JavaScript Async/Await Gotchas

Karthik Iyengar
Jan 2, 2018 · 3 min read

I love async-await and I cannot lie. Unfortunately, I don’t have the concentration chops to trace callback chains. And I’ve also had the nuances of exception handling in promises lead me to pain and ruin. Async/Await has been there for a while, and it’s becoming harder to find reasons to not use it. This article focuses on a few things I struggled to understand when I started using it

An Async Function Always Returns a Promise

Think of an async function as a promise generator. Any value returned by an async function gets wrapped in a Promise.resolve() — unless it’s already a promise of course. That’d just be wasteful.

But what happens when you await an async function that returns a Promise that return a promise?

The await keyword here takes it’s job seriously. It will wait for as long it takes for all promises to resolve and return a value.

So two things.

  • Don’t return values from async functions in the following manner: async function() { return await somePromiseHere } — this will wait for the promise first and then rewrap it in a Promise.resolve() unnecessarily.
  • Although it might be tempting to add an async to every function, avoid using it for non-asynchronous purposes. Promises resolve in the next tick and may potentially slow your code down.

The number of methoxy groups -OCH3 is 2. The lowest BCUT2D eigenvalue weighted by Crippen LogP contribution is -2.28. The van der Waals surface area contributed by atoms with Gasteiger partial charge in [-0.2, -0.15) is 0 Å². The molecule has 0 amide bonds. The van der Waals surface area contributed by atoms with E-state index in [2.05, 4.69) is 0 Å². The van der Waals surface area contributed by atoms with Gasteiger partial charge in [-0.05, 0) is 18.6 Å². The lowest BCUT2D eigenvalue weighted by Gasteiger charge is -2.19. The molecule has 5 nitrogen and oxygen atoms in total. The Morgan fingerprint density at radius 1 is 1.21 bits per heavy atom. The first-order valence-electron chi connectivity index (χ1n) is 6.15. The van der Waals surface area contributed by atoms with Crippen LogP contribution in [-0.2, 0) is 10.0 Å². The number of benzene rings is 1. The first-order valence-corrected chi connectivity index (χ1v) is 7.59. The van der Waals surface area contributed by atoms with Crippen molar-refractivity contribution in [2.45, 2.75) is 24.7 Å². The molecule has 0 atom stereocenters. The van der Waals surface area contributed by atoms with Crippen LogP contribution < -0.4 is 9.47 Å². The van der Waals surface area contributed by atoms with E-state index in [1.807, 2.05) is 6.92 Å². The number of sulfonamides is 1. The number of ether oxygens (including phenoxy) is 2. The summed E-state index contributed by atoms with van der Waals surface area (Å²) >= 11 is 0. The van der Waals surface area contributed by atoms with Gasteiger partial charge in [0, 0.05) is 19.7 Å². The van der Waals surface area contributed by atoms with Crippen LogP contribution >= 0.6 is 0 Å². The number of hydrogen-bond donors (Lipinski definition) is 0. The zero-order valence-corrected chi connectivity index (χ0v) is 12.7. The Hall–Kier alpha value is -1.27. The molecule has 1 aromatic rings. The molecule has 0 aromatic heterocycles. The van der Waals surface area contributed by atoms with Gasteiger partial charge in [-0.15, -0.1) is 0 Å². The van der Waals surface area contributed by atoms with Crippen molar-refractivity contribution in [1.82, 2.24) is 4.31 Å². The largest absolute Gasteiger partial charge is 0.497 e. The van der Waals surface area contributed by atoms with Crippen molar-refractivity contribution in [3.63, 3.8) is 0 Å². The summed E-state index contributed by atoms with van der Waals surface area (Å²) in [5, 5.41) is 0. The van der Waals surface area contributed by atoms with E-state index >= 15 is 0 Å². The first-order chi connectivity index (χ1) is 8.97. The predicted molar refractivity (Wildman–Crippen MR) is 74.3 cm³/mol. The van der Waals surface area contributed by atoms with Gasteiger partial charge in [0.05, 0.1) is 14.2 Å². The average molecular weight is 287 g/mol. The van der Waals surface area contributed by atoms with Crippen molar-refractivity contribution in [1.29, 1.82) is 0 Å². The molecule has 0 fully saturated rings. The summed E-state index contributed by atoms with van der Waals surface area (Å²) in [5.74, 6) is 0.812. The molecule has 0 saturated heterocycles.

Callbacks can be Confusing

If you’re new to async await, the callback behaviour is a bit strange to comprehend. We will use the following function to run a couple of experiments. The function takes a number, adds 10 to it and gives it back after a second.

First, let’s try to use map with our function.

What would you expect result to evaluate to?

If you expected 51, 52, 53, then congratulations — you weren’t paying attention in the previous section. The map callback is an async function and remember — async functions always return promises. We receive a [Promise {}, Promise {}, Promise {}]. What we could do is wait for all of these promises using await Promise.all(result) to get what we desire.

Let’s try another one.

In this case, we would receive an undefined and not 53 instead. This is because when you use await pauses only the async function that is immediately surrounding it. By that time, the main thread has moved on to the console.log line which returns an undefined.

A solution would be to use a for...of loop instead. This will pause the outer IIFE and hence, result in our expected output of 53.

Avoid Sequential Execution

When I was new to the async-await business, I couldn’t resist using await with every promise that I could get my hands on. My naiveness convinced me that the asynchronous nature of JavaScript would magically parallelise everything. But alas, await/await is nothing but plain old promises in a sexier dress. Consider the following piece of code, where the find function returns a promise that fetches something from a database.

These two functions would be executed one after the other, but we could parallelise them to get things done faster (if they are not dependent on each other). There are two ways to do this. The first way would be to use Promise.all

We could also do this by invoking the promises first, and then awaiting their results.

As a bonus tip, try to avoid awaiting operations of which the results you don’t care about to speed up response times.

Now, go forth and shine. Asynchronous glory awaits you.

Karthik Iyengar

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Developer. Makes people believe that simple sentences have some deep life meaning

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